Reading N°40 in the History of the Catholic Church
Fr. Fernand Mourret, S.S.
The Jewish nation had just undergone a cruel chastisement under Emperor Hadrian, but the Jewish Synagogue was still free. Its faith was not proscribed in the Roman Empire, its places of prayer were left standing, its meetings were legal.
|Reproduction of a 6th century map of Aelia Capitolina|
Among the pagans who, under Hadrian, were engaged in the construction of Aelia Capitolina, was - so it was said - a Greek from the province of Pontus, a relative of the Emperor. His name was Aquila. The extent of his knowledge and the energy of his character persuaded the Emperor to appoint him to superintend the immense building project. Impressed at sight of the virtues and miracles that were in evidence among the Christians, he asked for and received Baptism. But, as his heart was not purified by humility, knowledge remained his supreme god. He was reproved on account of his passion for astrology. This angered him. He was excommunicated. No longer wishing to be a Christian, ashamed to become a pagan again, he became a Jew. He imagined a Judaism that would break all the bonds connecting the religion of Moses with the religion of Christ, and that would set up the Old Law in opposition to the New. For this reason, says St. Epiphanius, he wrote a new Greek version of the Bible, "suppressing such parts as bore testimony in favor of Christ." A learned rabbi, Akiba (Akiva), helped him in the undertaking.
Such was the origin of the famous Greek Bible of Aquila, an important work, ingenious, carefully done, showing a deep understanding of the Hebrew language, but slavishly literal and obviously colored in the Messianic passages, as was remarked by St. Justin, St. Irenaeus, Origen, and St. Jerome. The Jews favored it as against the Septuagint, and made use of it in spreading their doctrines in the Greek world. They employed it also to corrupt Christianity and to nourish, in the Church, that Judaizing spirit which, in the teachings of the Ebionites and the Elcesaites, tended to base the religion of Christ on a very gross interpretation of the Old Testament.
The Ebionites, whose origin we observed at the very beginning of Christianity, had, by fusion with the sect of the Essenes, taken on a new development about the year AD 100. We find their doctrine set forth in a series of sermons and adventure stories published under the name of St. Clement of Rome. According to Essenean Ebionitism, God has a form and members, because every being is finite and limited. Created beings are divided into good and bad. So, too, there are good and bad prophets. The latter are descended from Eve, the female, evil element of the world. From Adam are descended the good prophets, the greatest of whom is Jesus. He is the son of God, but he is not God, for God is the Unbegotten, the Innascible, and Jesus is the begotten and the son.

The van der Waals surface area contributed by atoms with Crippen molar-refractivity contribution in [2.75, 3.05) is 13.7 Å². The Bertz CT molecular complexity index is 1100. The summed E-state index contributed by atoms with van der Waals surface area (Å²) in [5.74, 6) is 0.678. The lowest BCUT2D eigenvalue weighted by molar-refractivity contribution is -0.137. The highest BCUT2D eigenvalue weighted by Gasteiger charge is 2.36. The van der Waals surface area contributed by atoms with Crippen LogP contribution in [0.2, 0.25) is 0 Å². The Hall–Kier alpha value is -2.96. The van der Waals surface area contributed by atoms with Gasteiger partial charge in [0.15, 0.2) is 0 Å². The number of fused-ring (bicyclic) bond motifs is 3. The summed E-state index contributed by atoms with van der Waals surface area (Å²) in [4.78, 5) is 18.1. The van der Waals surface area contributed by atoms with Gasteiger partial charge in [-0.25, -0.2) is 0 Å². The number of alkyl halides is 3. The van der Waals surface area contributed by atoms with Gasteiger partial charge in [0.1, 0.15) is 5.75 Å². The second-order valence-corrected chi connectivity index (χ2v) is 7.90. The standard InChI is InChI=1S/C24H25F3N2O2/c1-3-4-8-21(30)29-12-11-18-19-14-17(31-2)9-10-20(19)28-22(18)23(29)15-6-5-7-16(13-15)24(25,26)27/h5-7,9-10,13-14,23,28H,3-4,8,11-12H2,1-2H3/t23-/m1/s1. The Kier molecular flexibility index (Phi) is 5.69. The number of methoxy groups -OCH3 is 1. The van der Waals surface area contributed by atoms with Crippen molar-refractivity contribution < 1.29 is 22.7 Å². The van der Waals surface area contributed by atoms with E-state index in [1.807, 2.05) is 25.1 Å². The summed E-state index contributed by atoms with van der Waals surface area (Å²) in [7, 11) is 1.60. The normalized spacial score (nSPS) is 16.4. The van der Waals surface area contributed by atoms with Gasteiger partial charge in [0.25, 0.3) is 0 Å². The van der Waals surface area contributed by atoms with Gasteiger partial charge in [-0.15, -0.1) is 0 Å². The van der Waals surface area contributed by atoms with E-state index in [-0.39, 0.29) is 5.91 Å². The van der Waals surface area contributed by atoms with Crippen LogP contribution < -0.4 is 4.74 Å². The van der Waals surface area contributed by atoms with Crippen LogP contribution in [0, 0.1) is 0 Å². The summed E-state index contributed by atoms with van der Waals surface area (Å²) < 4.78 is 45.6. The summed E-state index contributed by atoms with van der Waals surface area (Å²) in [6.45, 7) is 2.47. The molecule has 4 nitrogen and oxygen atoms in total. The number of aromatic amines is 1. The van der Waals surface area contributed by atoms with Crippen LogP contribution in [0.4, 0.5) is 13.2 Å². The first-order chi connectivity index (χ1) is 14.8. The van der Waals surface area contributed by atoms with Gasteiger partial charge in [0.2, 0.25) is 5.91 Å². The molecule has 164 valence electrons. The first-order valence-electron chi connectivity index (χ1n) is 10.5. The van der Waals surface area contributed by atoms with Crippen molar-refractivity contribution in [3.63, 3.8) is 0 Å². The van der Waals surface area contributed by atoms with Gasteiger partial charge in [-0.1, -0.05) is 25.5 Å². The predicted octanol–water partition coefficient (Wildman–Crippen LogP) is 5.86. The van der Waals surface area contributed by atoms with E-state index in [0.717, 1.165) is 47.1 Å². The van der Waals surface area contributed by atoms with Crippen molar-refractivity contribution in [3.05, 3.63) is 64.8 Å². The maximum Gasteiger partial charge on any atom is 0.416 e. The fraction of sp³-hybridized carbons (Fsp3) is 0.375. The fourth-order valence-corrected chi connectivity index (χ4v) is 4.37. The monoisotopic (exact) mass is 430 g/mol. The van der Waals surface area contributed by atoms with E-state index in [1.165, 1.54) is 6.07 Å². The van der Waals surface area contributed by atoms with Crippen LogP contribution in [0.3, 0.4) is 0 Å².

The Elcesaites, whose ideas and practices we learn from Origen, St. Epiphanius, and the Philosophumena, took their doctrine from the Book of Elchasai, which was held to be a revelation made in the third year of Trajan (AD 100) by a gigantic angel, called the Son of God, having at his side a wife of like size, the Holy Spirit. A curious baptism, with magical formulas and odd incantations, was the form of initiation into this sect. All the ritualistic laws of the Jews were kept. Christ, born of Mary, as other human beings are born, was merely a reincarnation, for he had already passed through several bodies and had borne several names. The Philosophumena adds that the Elcesaites had also certain secret beliefs and practices.
These strange sects would count for little in the religious movement of mankind. Before long, they disappeared. It is mostly their oddness that draws attention to them. Yet they have a symbolic significance. The Ebionite, like the Elcesaite, is the proud Jew, inconsolable for the loss of his nationality and for the failure of his gross Messianism, trying to obtain a compensation in a majestic but vain fancy in which he seeks to draw the nations after him.
 Champagny, Les Antonins, II, 75. There are preserved some Judeo-Roman tombs of this period, with the palm, the candlestick, the titles of "father" and "mother of the synagogue."
 St. Epiphanius, De mensuris et ponderibus, chap. 14.
 St. Jerome, In Isaiam, 49.
 Cf. Batiffol, art. "Aquila," in the Dict. de la Bible. Aquila's translation is incorporated in Origen's Hexapla.
 The Recognitiones is a popular romance. The pseudo-Clementine writings will be found in the first two volumes of Migne's Patrologia Graeca.
 Tixeront, History of Dogmas, I, 165 ff.
 Ibidem, p. 168 ff.
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